SEMINAR: Ultrasound Elasticity Imaging and Therapeutics | Mechanical and Aerospace Engineering SEMINAR: Ultrasound Elasticity Imaging and Therapeutics | Mechanical and Aerospace Engineering

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SEMINAR: Ultrasound Elasticity Imaging and Therapeutics

April 12, 2019 @ 10:00 am - 11:00 am

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Elasticity imaging techniques aim at the detection of tissue abnormalities following an external, internal or inherent mechanical stimulation. By taking advantage of the additional depth information provided by ultrasound imaging, the local tissue response (i.e., displacement, strain and/or vibration amplitude) that depends on its mechanical properties can be imaged. After introducing methods for 2D and 3D strain estimation, examples will be shown on imaging of normal and pathological myocardium in finite-element models and in vivo murine, canine and human subjects. Elasticity Imaging developed by our group also expands to Pulse Wave Imaging for the characterization of abdominal aortic aneurysms and atherosclerotic plaques in vivo, Electromechanical Wave Imaging for the assessment of the conduction properties of the myocardium and the radiation-force-based oscillatory technique of Harmonic Motion Imaging (HMI) for the characterization of breast and pancreatic tumors during tumor progression as well as after chemotherapeutic treatment.
In the second part of this lecture, therapeutic ultrasound techniques will be introduced together with application of elasticity imaging for simultaneous monitoring of the treatment procedures. Most precisely, Focused Ultrasound (FUS) for ablation of tumors substantially modifies the tissue stiffness by up to a ten-fold in order to annihilate their function. By monitoring this stiffness change, HMI can successfully detect the temperature rise and coagulation onset during treatment. An all ultrasound-based system providing simultaneous tumor detection and treatment application as well as monitoring will be described. Finally, brain applications for drug delivery through the opening of the blood-brain barrier (BBB) for brain drug delivery in conjunction with microbubbles will be shown as well as neuromodulation of both the peripheral and central nervous system.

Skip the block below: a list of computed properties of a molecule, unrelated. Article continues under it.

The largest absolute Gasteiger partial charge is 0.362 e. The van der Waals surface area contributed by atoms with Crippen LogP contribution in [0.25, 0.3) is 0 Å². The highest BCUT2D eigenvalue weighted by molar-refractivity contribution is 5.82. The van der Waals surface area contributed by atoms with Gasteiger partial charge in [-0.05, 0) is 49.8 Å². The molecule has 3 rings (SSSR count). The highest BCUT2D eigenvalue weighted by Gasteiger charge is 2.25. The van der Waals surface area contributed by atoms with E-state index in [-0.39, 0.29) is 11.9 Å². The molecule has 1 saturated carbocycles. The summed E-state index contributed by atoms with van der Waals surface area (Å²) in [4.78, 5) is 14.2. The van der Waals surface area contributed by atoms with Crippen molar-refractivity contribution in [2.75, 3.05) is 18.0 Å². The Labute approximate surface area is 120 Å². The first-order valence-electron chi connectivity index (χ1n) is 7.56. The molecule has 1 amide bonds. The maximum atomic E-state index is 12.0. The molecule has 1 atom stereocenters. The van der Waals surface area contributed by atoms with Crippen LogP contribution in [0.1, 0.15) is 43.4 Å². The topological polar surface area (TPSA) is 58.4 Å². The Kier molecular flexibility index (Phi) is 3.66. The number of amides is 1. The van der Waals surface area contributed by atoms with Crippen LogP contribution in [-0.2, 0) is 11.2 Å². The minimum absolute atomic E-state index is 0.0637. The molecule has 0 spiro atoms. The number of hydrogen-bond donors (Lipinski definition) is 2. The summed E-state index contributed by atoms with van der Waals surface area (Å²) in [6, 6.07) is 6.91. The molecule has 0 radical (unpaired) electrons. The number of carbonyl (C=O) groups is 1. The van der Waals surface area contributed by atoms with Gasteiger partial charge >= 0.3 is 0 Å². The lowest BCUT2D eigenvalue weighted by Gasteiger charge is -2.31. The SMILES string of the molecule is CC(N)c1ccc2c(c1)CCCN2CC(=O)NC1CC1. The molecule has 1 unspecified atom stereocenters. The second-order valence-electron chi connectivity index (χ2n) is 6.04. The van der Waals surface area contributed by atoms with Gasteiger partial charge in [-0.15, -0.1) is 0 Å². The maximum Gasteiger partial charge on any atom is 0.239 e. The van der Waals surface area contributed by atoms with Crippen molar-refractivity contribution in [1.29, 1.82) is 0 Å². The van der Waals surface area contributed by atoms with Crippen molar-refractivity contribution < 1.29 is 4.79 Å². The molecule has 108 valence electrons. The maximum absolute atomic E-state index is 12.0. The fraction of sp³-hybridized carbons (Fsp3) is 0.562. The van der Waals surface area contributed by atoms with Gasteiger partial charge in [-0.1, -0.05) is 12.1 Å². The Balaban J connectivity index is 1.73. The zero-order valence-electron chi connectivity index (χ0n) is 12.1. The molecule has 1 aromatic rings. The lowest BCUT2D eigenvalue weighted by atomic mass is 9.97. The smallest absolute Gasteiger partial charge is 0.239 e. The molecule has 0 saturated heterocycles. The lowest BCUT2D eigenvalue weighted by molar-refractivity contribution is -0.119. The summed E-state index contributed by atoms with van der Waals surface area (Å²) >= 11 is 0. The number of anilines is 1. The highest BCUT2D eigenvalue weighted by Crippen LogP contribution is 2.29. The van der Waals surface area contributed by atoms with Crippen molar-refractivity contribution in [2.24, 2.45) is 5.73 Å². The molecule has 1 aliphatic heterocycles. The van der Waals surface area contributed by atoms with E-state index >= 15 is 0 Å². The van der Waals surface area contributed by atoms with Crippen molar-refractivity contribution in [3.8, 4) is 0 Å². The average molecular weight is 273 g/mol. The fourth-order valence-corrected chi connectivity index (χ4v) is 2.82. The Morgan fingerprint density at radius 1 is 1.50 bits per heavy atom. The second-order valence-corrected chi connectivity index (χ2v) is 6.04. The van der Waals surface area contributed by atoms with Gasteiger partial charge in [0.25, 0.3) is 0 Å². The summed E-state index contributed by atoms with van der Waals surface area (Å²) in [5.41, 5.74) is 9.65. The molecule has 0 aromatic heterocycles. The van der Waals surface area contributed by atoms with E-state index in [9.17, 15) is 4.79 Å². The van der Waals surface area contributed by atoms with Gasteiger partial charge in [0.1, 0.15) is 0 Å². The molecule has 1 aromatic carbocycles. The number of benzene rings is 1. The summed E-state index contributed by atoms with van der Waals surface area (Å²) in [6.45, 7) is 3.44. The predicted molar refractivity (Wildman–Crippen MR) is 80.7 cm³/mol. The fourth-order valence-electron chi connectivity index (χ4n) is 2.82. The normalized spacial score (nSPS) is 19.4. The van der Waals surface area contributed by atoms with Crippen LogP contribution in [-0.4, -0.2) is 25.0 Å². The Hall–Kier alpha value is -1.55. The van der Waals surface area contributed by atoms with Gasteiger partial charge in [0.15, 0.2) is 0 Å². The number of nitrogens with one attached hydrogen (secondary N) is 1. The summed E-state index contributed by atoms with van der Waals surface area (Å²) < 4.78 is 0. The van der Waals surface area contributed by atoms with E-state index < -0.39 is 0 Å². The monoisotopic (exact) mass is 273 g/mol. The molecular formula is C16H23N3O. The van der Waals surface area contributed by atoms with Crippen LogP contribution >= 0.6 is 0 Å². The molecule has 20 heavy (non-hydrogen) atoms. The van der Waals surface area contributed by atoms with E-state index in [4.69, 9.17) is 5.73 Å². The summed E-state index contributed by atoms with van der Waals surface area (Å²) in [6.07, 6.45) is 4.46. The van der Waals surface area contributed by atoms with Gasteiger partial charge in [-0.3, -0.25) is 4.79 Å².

Dr. Konofagou
Dr. Elisa Konofagou is currently a Professor of Biomedical Engineering and Radiology and is also the Director of the Ultrasound and Elasticity Imaging Laboratory at Columbia University. She is a member of the IEEE Ultrasonics, Ferroelectrics and Frequency Control group; the Acoustical Society of America; and the American Institute of Ultrasound in Medicine.
Prof. Konofagou received her B.Sc. (Licence) in chemical physics from the Paris VI University (Université de Pierre et Marie Curie; Paris, France) and her M.Sc. in biomedical engineering from Imperial College (London, UK) in 1992 and 1993, respectively.
In 1999, Prof. Konofagou received her Ph.D. in biomedical engineering from the University of Houston (Houston, TX, USA) for her work in elastography at the University of Texas Medical School. She then carried out postdoctoral work in elasticity-based monitoring of focused ultrasound therapy at Brigham and Women’s Hospital (Boston, MA, USA), an affiliate of the Harvard Medical School.
Prof. Konofagou’s main interests are in the development of novel elasticity imaging techniques and applications, such as breast elastography, ligament elastography, electromechanical wave imaging (EWI), myocardial elastography, harmonic motion imaging, pulse wave imaging (PWI), and focused ultrasound therapy, in particular research on the blood-brain barrier opening. Prof. Konofagou maintains several close clinical collaborations in the Columbia Presbyterian Medical Center.


April 12, 2019
10:00 am - 11:00 am
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